A simple definition for morals is those standards or devotion a person sets for himself or herself regarding what is good and bad and occupation and wrong. Â If something is ethical, it does not necessarily mean that it is legal, and vice-versa. Â This is partially because morals are subjective that is, each persons morality are eccentric to that individual. Â For example, Sally, who works at Beckers, may give a carton of milk to a young mother with a coddle who has no money for food. Â Though Sally believes this action is ethical, it is not legal. Another employee may not see Sallys action as ethical. The most common factors that form a persons individual moral philosophy are: Family Influences:Â People tend to develop beliefs about ethics and morals from their parents, brothers, and sisters based on observing their demeanour, and punishment for doing things that the family perceives as unethical. Peer Influences: Classmates and others in a persons soci al mesh topology can shape ethics. Â Peer pressure, for example, can help collide with how much a person is willing to engage in questionable activity like shoplifting, manufacture, etc.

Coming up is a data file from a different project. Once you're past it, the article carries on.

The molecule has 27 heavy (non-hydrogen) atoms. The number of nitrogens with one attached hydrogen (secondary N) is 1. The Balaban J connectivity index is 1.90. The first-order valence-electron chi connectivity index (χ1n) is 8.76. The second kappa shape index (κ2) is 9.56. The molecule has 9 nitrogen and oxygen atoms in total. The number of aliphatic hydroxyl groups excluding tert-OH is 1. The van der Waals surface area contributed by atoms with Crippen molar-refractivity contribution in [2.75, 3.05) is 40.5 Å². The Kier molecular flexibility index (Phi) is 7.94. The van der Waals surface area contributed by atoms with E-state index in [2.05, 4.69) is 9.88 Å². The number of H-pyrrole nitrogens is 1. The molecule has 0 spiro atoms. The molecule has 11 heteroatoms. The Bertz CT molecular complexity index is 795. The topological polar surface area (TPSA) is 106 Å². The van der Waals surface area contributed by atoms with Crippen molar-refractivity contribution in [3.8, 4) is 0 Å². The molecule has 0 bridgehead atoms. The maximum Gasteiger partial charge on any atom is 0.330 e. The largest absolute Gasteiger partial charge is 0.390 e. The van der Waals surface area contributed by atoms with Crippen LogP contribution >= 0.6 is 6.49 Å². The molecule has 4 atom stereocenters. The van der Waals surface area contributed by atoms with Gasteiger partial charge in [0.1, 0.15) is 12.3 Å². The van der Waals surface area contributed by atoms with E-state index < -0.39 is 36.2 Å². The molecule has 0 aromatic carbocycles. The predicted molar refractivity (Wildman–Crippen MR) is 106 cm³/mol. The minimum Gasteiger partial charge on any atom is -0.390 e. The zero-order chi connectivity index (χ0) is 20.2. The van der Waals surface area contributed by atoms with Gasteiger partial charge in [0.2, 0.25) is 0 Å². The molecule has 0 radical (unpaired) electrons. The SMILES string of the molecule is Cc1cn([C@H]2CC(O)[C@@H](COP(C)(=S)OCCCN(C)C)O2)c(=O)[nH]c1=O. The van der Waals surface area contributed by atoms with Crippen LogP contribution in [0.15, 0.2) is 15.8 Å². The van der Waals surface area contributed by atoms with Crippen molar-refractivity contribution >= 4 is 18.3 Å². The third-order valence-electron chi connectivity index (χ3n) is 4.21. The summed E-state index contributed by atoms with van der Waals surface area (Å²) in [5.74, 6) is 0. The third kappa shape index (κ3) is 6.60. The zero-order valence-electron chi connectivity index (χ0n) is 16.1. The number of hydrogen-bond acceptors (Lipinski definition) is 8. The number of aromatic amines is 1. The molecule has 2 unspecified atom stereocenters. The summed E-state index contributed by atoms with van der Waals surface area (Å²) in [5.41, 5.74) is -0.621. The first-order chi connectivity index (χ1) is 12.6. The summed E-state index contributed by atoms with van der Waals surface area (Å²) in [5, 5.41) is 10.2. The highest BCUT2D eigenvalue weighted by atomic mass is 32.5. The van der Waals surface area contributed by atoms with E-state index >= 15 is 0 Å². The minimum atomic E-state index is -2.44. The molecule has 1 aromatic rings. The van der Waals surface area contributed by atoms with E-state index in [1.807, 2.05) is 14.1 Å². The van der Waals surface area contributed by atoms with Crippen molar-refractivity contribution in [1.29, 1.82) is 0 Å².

Past Experiences: Â Often, the consequences of precedent behaviour condition a person to feel sluttish with original ethical standards. Â For instance, if a sales person lies to a client to make a sale and then is reprimanded by the manager, he or she would likely perceive lying as hateful behaviour and unethical. Â On the other hand, if the person makes the sale, and is rewarded by the manager, lying may become perce ived as a desirable and ethical behaviour. ! Religious Affiliation: Generally, a persons ghostly linkup (if one exists), will shape what that person perceives as ripe and wrong. Situational Factors:Â People adjust their ethics to suit definite circumstances.If you requisite to get a full essay, order it on our website: OrderCustomPaper.com
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